(Reuters) - National Grid will buy England’s largest electricity distribution business WPD from U.S.-based PPL for 7.8 billion pounds ($10.9 billion) as it positions itself for a climate-driven transition from gas to electric power.
London-listed National Grid, which took over the English and Welsh power networks in 1990, also said on Thursday it would sell Rhode Island utility the Narragansett Electric Company (NECO) to PPL for $3.8 billion.
The two companies said the deal for WPD, which runs the power distribution networks for England’s midlands and southwest, as well as Wales, had an enterprise value of 14.4 billion pounds, which includes 6.6 billion pounds of debt.
Shares in National Grid were down 3% to 8.10 pounds, among the biggest losers on the UK blue-chip index, at 0814 GMT.
National Grid, which supplies gas and electricity to millions of customers, said the two deals would increase the proportion of its assets in electricity to 70% from 60%.
“When we look at the long term, we believe that the pivot that we are making today will enable us to take a much bigger role in the current energy transition,” National Grid Chief Executive John Pettigrew told a news briefing.
WPD’s four distribution network operators (DNOs) deliver electricity to about 7.9 million customers and employ more than 6,500 staff. National Grid said it would maintain the WPD headquarters in the western English city of Bristol.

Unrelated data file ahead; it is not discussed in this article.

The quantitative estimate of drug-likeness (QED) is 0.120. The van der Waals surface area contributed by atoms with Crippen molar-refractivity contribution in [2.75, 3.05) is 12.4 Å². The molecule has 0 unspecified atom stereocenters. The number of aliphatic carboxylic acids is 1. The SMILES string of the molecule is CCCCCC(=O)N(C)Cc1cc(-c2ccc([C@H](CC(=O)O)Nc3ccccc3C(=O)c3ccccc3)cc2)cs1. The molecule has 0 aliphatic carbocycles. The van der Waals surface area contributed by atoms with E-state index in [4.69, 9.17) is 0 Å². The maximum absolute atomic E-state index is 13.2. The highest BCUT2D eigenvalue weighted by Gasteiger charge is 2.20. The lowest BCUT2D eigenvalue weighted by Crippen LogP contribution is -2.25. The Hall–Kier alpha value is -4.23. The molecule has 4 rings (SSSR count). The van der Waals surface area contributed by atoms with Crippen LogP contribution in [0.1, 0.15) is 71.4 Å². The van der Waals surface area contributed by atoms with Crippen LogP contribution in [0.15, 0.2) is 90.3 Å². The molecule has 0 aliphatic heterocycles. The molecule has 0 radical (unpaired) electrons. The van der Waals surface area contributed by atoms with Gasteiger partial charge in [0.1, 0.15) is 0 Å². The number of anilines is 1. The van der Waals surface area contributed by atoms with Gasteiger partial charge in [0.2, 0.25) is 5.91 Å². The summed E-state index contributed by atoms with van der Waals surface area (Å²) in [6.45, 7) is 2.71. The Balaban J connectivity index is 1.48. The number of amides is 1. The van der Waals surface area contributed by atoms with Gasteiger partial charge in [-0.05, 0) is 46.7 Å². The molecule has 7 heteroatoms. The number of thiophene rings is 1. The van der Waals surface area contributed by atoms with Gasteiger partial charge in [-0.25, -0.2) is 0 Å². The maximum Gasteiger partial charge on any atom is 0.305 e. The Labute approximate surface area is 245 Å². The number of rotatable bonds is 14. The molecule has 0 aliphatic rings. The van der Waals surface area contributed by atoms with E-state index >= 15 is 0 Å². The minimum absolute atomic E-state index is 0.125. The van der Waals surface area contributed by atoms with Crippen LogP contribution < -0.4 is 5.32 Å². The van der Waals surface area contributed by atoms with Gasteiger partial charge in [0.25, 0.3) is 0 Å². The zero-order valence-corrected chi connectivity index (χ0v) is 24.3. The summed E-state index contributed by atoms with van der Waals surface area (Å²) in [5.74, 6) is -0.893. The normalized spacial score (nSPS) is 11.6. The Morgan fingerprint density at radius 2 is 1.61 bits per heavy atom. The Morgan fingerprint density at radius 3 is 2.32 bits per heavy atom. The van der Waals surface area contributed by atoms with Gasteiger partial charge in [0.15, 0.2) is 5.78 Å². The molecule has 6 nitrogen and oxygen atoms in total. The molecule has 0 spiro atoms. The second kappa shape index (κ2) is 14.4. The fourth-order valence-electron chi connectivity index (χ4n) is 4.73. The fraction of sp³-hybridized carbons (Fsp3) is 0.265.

Western Power Distribution (WPD) is Britain’s biggest single power network operator but under the country’s partially competitive market, it does not sell directly to end users.
National Grid owns another part of the system - the high voltage transmission network which takes energy from power plants and circulates it nationally.
British energy watchdog Ofgem last year gave the go-ahead to 40 billion pounds in spending on its utility networks between 2021-26 in preparation for a shift to more renewable power generation, with the country aiming to achieve net zero by 2050.
National Grid, whose profits have been hit during the coronavirus pandemic by lower industrial and commercial power consumption, plans to invest around 10 billion pounds in the network over a five-year period.
It also expects to kick off the sale of a majority stake in National Grid Gas, which owns the national gas transmission system, this year.
“We expect strong interest when the sale process begins,” Pettigrew said.
($1 = 0.7144 pounds)
Reporting by Muvija M and Chris Thomas in Bengaluru; Editing by Patrick Graham, Devika Syamnath and Alexander Smith
Our Standards: The Thomson Reuters Trust Principles.